One week out from Pennsylvania’s primary election, two high-profile political visits to Pittsburgh indicate the national campaigns are considering how the state might play in the November election.
“Pennsylvania will be the center of attention all the way up until Election Day,” Reince Priebus, chair of the Republican National Committee, told the Tribune-Review.
Presumptive GOP presidential nominee Mitt Romney will meet with voters today at Bethel Park Community Center. First lady Michelle Obama will host fundraisers at Rivers Club, Downtown, and a private home for her husband’s Democratic re-election campaign after meeting with military families at Pittsburgh International Airport. All events are invitation-only.
“This is it. The race has begun,” said Julian Zelizer, political science professor at Princeton University. “Pennsylvania is one of a handful of big electoral battleground states where both campaigns are trying to win voters over early.”
The campaigns covet the state’s 20 electoral votes. They want to secure support among voters long before Election Day, ideally by September, Zelizer said.
“They want voters to have their decisions resolved early so they in turn can convince others, like family and friends, to share their decision,” he said.
Romney, President Obama and their surrogates will visit Western Pennsylvania often, predicts Dane Strother, a Washington-based Democratic media consultant.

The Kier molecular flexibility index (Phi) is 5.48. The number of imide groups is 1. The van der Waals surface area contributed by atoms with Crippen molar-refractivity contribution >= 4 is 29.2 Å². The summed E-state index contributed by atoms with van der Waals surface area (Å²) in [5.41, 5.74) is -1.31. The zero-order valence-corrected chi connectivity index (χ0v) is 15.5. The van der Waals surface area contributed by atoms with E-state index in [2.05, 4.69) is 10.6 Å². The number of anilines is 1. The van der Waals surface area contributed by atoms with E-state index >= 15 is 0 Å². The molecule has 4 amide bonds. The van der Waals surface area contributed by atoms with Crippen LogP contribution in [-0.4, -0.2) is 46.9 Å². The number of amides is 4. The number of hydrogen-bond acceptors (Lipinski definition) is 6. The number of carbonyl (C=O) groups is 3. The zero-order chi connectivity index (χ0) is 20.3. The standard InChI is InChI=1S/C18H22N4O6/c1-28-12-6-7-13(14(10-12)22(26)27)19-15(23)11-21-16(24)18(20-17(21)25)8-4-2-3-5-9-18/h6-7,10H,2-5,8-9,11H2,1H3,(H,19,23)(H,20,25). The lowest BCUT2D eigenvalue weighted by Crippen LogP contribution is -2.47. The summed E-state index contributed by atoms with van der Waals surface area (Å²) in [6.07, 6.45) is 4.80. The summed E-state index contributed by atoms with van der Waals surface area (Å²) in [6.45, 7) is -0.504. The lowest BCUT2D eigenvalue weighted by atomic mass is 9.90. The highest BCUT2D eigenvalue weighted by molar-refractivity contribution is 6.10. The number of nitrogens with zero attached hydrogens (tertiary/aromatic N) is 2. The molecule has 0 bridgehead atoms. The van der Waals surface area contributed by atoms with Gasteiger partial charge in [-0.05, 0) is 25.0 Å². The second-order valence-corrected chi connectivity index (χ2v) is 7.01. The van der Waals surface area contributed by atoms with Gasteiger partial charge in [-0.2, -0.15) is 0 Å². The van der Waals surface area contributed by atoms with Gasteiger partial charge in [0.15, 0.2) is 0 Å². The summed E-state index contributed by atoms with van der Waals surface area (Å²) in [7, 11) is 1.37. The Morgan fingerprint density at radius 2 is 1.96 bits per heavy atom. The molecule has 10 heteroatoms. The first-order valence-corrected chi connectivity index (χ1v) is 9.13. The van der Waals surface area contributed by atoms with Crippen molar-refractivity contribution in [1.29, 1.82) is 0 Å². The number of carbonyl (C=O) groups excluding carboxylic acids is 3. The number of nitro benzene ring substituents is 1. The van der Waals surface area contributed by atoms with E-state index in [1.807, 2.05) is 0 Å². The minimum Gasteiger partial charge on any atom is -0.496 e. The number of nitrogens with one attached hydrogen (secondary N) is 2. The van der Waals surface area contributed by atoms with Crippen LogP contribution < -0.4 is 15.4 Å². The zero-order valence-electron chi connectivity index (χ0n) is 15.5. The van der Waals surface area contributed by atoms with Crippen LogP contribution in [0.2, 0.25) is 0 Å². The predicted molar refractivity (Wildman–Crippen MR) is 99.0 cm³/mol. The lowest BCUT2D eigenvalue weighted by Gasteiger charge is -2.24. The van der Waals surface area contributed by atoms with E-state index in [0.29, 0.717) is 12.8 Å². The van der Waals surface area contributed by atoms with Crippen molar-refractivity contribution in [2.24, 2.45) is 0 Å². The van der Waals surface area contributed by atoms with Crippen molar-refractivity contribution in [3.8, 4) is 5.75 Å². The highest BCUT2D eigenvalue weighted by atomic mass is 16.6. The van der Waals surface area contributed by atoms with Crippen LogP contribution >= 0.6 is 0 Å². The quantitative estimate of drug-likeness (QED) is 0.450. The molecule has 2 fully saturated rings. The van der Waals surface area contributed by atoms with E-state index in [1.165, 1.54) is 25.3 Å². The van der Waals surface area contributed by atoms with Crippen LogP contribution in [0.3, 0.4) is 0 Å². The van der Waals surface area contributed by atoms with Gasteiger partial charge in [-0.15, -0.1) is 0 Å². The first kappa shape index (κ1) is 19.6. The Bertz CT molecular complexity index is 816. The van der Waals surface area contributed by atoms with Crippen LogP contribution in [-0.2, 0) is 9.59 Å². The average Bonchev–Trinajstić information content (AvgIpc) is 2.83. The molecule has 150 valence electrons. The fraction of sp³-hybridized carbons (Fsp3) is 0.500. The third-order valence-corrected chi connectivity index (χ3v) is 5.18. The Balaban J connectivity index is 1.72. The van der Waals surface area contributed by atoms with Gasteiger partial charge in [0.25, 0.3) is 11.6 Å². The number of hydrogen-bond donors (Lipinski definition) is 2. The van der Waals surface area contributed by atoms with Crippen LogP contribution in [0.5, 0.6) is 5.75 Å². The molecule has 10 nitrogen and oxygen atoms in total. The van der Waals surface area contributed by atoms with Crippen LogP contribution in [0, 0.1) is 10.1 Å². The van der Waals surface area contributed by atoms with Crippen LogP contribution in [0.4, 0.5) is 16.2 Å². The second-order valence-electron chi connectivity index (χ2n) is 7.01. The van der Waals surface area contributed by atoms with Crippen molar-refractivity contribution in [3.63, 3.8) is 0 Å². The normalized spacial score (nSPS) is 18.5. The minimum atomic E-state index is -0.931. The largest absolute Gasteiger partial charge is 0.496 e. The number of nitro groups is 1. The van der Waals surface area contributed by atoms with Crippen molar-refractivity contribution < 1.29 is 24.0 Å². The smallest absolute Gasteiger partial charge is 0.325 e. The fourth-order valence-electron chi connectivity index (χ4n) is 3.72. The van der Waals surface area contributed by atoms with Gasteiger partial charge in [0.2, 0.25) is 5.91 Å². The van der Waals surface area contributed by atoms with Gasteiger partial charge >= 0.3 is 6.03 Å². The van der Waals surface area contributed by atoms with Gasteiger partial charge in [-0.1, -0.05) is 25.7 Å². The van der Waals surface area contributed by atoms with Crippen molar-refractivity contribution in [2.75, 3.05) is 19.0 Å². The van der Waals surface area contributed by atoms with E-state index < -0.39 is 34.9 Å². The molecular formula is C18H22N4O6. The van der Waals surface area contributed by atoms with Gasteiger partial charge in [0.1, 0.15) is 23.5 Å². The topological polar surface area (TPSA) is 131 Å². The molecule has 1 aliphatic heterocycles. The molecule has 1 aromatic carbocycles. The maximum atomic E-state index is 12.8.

“It is absolutely the stumping ground for both Obama and Romney,” Strother said, noting that candidates get a twofer here.
“You can attract voters in both Pennsylvania and Ohio, with the proximity to the Ohio border — two key states for both candidates,” he said. “Romney can snatch up voters who have lost their faith in Obama, while Obama can try to win them back and try to mitigate disaster with voters towards the center of the state.”
The first Gallup poll comparing Romney and Obama in a head-to-head election yesterday showed 47 percent of 2,265 registered voters nationwide support Romney and 45 percent back Obama. Two percent of voters supported another candidate, and 7 percent were undecided. The poll’s error margin of 3 percentage points makes it a statistical tie.
Daily tracking results from April 11-15 show both parties’ bases firmly backing their presumed nominees: 90 percent of Republicans favor Romney, and 90 percent of Democrats back Obama. Among independents who customarily decide presidential elections, Romney leads 45 percent to 39 percent, with 12 percent undecided.
“And that is why you will see both of these guys in Western Pennsylvania nonstop,” Strother said. “The voters in that region have begun to have less party identity and are thinking about themselves.”
Though polling numbers this early in the election year are not always a reliable indicator of the outcome, historically it’s an ominous indicator for an incumbent president to poll below 50 percent in the first trial heat. An Obama campaign spokesman would not comment on the latest daily tracking survey that shows his approval rating is 45 percent.
The Obama campaign yesterday said it would open its second field office in Pittsburgh, marking its 20th campaign office in the state.
Romney has one state office, in Harrisburg. He told the Trib that he plans to win Pennsylvania, though, something no Republican nominee has done since George H.W. Bush in 1988.
Personal visits and speeches will make the difference in an election that could be close, Zelizer said.
“Plan on seeing a lot of them in your area,” he said.
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